Groomer’s Guide
Protect and Preserve Your Hands by Preventing Arthritis
by Jennifer Bishop Jenkins
You’ve probably heard older groomers express regret that they did not do more when they were young to take care of their hands. You may have seen some of us with swollen joints and bent fingers, or others wearing compression gloves, splints or other mechanical aids, and even some with surgical scars.

As groomers, we make our living with our hands. They are our most important tools and our most precious asset. Now that I am well into my 60s, after 45 years of part- and full-time grooming, the pain in my arthritic hands is pretty much constant throughout the day and night. I have a specialized hand doctor, general weakness in both hands, have had multiple surgeries and injections, use braces or compression aids, get regular massages, and must employ other strategies that are a constant, and expensive, part of my life now.

pen sketch drawing of open hands with wrist connected
Luckily, there is a lot of good information out there to guide the many millions of us who rely on our hands for our livelihoods. And everyone in the grooming industry can relate to this issue. If you are younger, your focus must be on prevention. For those of us already dealing with it, our focus is on treatment and protecting what we have left. I invite all younger groomers to connect with some older groomers and ask questions. Start a conversation between generations and let’s really talk about taking care of our hands and our bodies. Shop owners and supervisors especially have a moral and legal duty to keep their workforce able and healthy, and should always be attentive to worker safety and wellbeing, both short and long term.
The Mayo Clinic tells us that arthritis is, “the swelling and tenderness of one or more joints. The main symptoms of arthritis are joint pain and stiffness, which typically worsen with age. The most common types of arthritis are osteoarthritis and rheumatoid arthritis. Osteoarthritis causes cartilage—the hard, slippery tissue that covers the ends of bones where they form a joint—to break down. Rheumatoid arthritis is a disease in which the immune system attacks the joints, beginning with the lining of joints.”1

Since rheumatoid arthritis can be inherited, is more serious and medically caused, it is not usually linked to work-related stress or injury. Osteoarthritis is what groomers commonly struggle with as they age. Osteoarthritis is caused by physical activity, stress, repetition, working conditions and other matters over which we have more control, such as our diet.

In a recent poll of those over 50 in the United States, over 60% reported having arthritis that limits their activities, 30% reported being diagnosed with osteoarthritis from wear and tear on their joints, and 70% reported being in pain from it.2 Osteoarthritis is described as a degenerative joint disease by other medical experts and is more likely to occur as a person gets older.

Dr. Wayne McCormick, a geriatrician at the University Of Washington School Of Medicine says, “It’s basically just worn-out joints. Osteoarthritis is most commonly seen among people over 50, particularly women.”3

There are many factors that contribute to arthritis, including injury and stress. My earliest arthritis developed in my right hand where fingers had been broken when I was 25 years old while showing a dog. I was in a cast and the broken fingers healed, but by the time I reached my late 40s, I started having symptoms in those fingers including pain, swelling, bone spurs and twisted joints.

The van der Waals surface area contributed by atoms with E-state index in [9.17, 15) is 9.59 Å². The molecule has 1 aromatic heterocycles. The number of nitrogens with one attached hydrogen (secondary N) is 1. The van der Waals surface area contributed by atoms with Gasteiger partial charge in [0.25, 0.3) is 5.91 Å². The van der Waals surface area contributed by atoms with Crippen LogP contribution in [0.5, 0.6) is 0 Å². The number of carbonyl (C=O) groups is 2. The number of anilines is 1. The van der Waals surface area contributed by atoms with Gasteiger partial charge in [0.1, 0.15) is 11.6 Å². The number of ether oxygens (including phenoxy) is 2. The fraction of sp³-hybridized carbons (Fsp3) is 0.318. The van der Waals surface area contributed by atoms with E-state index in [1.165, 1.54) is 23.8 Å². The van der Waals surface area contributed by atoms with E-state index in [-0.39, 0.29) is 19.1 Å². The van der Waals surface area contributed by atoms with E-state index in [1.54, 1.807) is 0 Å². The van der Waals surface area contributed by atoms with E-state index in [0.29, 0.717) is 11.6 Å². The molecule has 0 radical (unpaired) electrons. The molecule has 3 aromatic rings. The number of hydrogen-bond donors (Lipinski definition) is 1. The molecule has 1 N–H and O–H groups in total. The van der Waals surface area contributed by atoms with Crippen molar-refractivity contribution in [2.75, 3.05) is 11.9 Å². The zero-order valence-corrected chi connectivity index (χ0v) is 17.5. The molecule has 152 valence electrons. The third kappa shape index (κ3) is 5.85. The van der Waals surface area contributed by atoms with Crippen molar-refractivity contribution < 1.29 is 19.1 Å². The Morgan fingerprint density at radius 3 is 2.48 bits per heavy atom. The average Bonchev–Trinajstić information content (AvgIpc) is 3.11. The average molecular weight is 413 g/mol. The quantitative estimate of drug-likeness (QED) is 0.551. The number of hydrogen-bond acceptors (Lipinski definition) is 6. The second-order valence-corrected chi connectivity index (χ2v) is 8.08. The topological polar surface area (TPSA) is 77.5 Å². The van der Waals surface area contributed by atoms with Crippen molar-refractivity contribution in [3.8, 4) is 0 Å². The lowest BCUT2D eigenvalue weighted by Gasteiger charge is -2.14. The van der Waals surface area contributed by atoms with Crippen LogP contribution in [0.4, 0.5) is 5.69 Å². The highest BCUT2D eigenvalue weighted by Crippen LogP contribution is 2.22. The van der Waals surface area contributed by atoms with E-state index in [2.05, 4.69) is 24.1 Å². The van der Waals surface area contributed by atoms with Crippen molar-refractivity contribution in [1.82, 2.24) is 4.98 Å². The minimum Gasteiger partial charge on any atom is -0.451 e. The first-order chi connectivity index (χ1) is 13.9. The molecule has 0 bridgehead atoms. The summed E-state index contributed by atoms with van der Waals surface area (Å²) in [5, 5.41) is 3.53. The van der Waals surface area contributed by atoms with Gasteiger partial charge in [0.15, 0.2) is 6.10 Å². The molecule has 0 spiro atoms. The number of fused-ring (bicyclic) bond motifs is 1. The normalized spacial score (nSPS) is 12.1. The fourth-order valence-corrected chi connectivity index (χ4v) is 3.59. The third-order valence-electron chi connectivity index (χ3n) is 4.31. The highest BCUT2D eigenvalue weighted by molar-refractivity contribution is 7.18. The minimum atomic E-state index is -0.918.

sketch drawing of a healthy joint, osteoarthritis, rheumatoid arthritis
The New York Times reported, “About 12 percent of osteoarthritis cases are a result of joint injuries, such as meniscus or ligament tears, from when they were young. Arthritis is also more common among people who have a family history of the condition, or who have certain chronic conditions such as obesity, heart disease or diabetes.”3

Cleveland Clinic tells us, “There are hereditary forms of osteoarthritis that are caused by mutations in genes for collagen. This type of osteoarthritis can first appear at a young age, quickly causing severe damage, though not very common. Around 40 to 65% of osteoarthritis has a genetic component, with a stronger link for hand and hip cases. The influence of other factors, such as obesity, joint injuries, aging and joint anatomy, also is quite substantial.”4

Bone spurs are another aspect of osteoarthritis that many of us now experience, which one article describes as, “… when [cartilage] starts to break down, the bones of the finger joints become irritated and inflamed due to increased friction. When this occurs, the body creates new bone as it tries to repair itself, resulting in an overgrowth of bone (bone spur) in the joint spaces of the fingers … Bone spurs may also occur when the body tries to heal itself after an injury or due to repetitive overuse … Activities that cause repetitive joint use and stress in the hands can cause cartilage between the joints of the fingers to break down, causing damage that leads to bone spurs.”5

Hand surgery can sometimes be required if the bone spurs break away inside the fingers and need to be removed. Care for bone spurs includes rest, immobilization with splints, ice, physical therapy with a hand specialist, over the counter NSAIDs and corticosteroid injections directly into the joints, which is something else I have benefitted from.

There are many reasons that we should care about living a healthier lifestyle. Not smoking, drinking heavily or using recreational drugs, in addition to keeping a healthy weight, getting enough sleep, regular exercise and eating a healthy diet all contribute to a longer, happier, more functional and healthier life.
The Arthritis Foundation blog tells us that these same practices will also reduce the risk of developing debilitating arthritis. They also list these additional healthy practices as helping with arthritis:6
  • Avoid eating processed foods.
  • Don’t dwell on your pain, but do track it each day, perhaps recording with a number to indicate the level of discomfort.
  • Do not wear uncomfortable or poor-quality shoes.
  • Pace yourself and take breaks.
  • Get your family and friends involved with your arthritis awareness.
Having groomed regularly for decades and worked with hundreds of groomers, I have seen tons of bad shoes, consuming too much unhealthy processed foods and sodas, working without taking breaks, working too long a day and working too many days in a month. Also, groomers often are not willing to turn down dogs they probably should not attempt to groom.